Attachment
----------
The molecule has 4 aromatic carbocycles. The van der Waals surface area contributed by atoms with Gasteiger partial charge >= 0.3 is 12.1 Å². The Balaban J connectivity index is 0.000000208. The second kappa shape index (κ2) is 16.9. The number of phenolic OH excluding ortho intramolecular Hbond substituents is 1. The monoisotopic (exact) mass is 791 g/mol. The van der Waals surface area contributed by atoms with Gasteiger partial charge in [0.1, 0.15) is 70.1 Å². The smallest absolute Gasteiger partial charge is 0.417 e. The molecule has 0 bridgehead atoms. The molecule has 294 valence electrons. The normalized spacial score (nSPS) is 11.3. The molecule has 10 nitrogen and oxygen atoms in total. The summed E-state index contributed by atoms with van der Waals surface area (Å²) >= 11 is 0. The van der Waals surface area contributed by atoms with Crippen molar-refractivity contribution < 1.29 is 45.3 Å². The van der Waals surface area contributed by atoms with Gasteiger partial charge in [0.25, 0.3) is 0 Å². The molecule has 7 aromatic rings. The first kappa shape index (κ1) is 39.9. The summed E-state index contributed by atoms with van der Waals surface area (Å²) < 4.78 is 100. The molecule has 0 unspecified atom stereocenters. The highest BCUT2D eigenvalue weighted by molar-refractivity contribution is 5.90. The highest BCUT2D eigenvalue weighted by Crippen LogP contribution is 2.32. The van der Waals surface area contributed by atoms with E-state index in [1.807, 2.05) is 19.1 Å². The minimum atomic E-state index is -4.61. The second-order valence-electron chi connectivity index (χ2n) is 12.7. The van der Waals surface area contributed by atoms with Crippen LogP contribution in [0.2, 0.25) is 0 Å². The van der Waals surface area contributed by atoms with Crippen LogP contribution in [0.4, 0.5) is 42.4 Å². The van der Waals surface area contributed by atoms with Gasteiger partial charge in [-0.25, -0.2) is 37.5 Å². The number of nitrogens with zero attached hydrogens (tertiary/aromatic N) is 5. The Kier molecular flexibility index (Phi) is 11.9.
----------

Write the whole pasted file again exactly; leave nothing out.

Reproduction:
The molecule has 4 aromatic carbocycles. The van der Waals surface area contributed by atoms with Gasteiger partial charge >= 0.3 is 12.1 Å². The Balaban J connectivity index is 0.000000208. The second kappa shape index (κ2) is 16.9. The number of phenolic OH excluding ortho intramolecular Hbond substituents is 1. The monoisotopic (exact) mass is 791 g/mol. The van der Waals surface area contributed by atoms with Gasteiger partial charge in [0.1, 0.15) is 70.1 Å². The smallest absolute Gasteiger partial charge is 0.417 e. The molecule has 0 bridgehead atoms. The molecule has 294 valence electrons. The normalized spacial score (nSPS) is 11.3. The molecule has 10 nitrogen and oxygen atoms in total. The summed E-state index contributed by atoms with van der Waals surface area (Å²) >= 11 is 0. The van der Waals surface area contributed by atoms with Crippen molar-refractivity contribution < 1.29 is 45.3 Å². The van der Waals surface area contributed by atoms with Gasteiger partial charge in [0.25, 0.3) is 0 Å². The molecule has 7 aromatic rings. The first kappa shape index (κ1) is 39.9. The summed E-state index contributed by atoms with van der Waals surface area (Å²) < 4.78 is 100. The molecule has 0 unspecified atom stereocenters. The highest BCUT2D eigenvalue weighted by molar-refractivity contribution is 5.90. The highest BCUT2D eigenvalue weighted by Crippen LogP contribution is 2.32. The van der Waals surface area contributed by atoms with E-state index in [1.807, 2.05) is 19.1 Å². The minimum atomic E-state index is -4.61. The second-order valence-electron chi connectivity index (χ2n) is 12.7. The van der Waals surface area contributed by atoms with Crippen LogP contribution in [0.2, 0.25) is 0 Å². The van der Waals surface area contributed by atoms with Crippen LogP contribution in [0.4, 0.5) is 42.4 Å². The van der Waals surface area contributed by atoms with Gasteiger partial charge in [-0.25, -0.2) is 37.5 Å². The number of nitrogens with zero attached hydrogens (tertiary/aromatic N) is 5. The Kier molecular flexibility index (Phi) is 11.9.